Biology’s Role In ocean Carbon Storage – a gap analysis

Principal Investigator: Professor Stephanie Henson National Oceanography Centre

The ocean is a large carbon reservoir which contains fifty times the amount of carbon in the atmosphere. Biological processes contribute to carbon storage in the ocean on climate-relevant timescales (hundreds to thousands of years). Marine phytoplankton, which are drifting microscopic plants, use sunlight and carbon dioxide in the upper ocean to form their biomass, also called organic matter. When phytoplankton die they sink into the ocean interior, moving organic carbon deeper in the water column and the deeper it goes the longer it will remain out of contact with the atmosphere. This process, often called the biological carbon pump, helps to regulate our climate and without biology in the ocean it has been shown that atmospheric carbon dioxide levels could be 50% greater than what they are today.

Sediment trap

In this project we will examine three areas that significantly affect the biological influence on global ocean carbon storage and are hindering progress on predicting ocean carbon storage in the future.


First, is understanding how the buffering capacity of seawater changes, driven by phytoplankton that produce chalk shells, which ultimately affects CO2 uptake. Second, is understanding the efficiency and variability of the primary production of organic matter by phytoplankton and third, is understanding how much of this organic matter reaches the interior ocean, which tells us how much carbon has been respired during the transit from the upper ocean.

We will use three metrics to examine these areas: 1) regional 3-dimensional fields of the buffering capacity, 2) the net primary production of organic matter and 3) how efficiently organic matter is transferred between the upper ocean and the ocean interior. These three factors will affect the magnitude and efficiency of carbon storage by the biological pump and the dominant factor may change depending on the region or with climate change.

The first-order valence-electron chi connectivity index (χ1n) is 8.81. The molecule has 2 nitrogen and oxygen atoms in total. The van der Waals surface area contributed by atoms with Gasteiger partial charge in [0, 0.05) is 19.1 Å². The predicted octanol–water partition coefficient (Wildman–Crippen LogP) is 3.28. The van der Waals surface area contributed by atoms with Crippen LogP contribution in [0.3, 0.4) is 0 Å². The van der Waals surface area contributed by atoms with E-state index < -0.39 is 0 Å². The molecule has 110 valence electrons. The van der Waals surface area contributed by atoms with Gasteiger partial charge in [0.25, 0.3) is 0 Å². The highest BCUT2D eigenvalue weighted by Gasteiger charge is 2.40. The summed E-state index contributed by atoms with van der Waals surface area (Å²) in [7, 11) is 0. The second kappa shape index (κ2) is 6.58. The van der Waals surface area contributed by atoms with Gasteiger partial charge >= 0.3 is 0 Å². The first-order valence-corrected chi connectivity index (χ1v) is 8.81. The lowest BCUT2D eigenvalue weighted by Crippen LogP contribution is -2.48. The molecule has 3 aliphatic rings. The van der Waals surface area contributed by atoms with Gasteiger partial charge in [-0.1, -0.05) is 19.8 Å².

Earth system models have differing simplistic representations of the biological carbon pump due to the computational costs of running global models far into the future. The suite of models that contribute to the Intergovernmental Panel on Climate Change (IPCC) reports do not agree on the magnitude or direction of change for ocean carbon storage under future climate scenarios. This means we have low confidence for our future projections, which is further impeded by a growing discrepancy between models and observations.

This project will identify the gaps in our understanding and highlight model limitations for each of the three areas outlined above. We will achieve this by reviewing the current literature to identify key processes and will assess the uncertainty in the three metrics to capture changes in the buffering capacity, primary production of organic matter and the amount of interior respiration. We will determine how this appears to impact future ocean carbon storage in different models with their varying representations of the biological carbon pump. This will aid in identifying the observations that are needed to improve our grasp of the processes controlling the biological carbon pump, which will in turn allow for improved model representations and predictions. We aim to highlight priority observations that focus on the processes that are significant contributors to biological carbon storage, have the potential to be widely measured to allow robust model representations, can be feasibly included into models and are relevant over long timescales and globally. We will also carry out an expert assessment by asking the international scientific community to rank which processes are the most significant for ocean carbon storage and climate feedbacks. Our analysis and the survey results will inform recommendations for future field programmes based on the community’s ability to observe and measure key processes and the likelihood of being able to include them in models.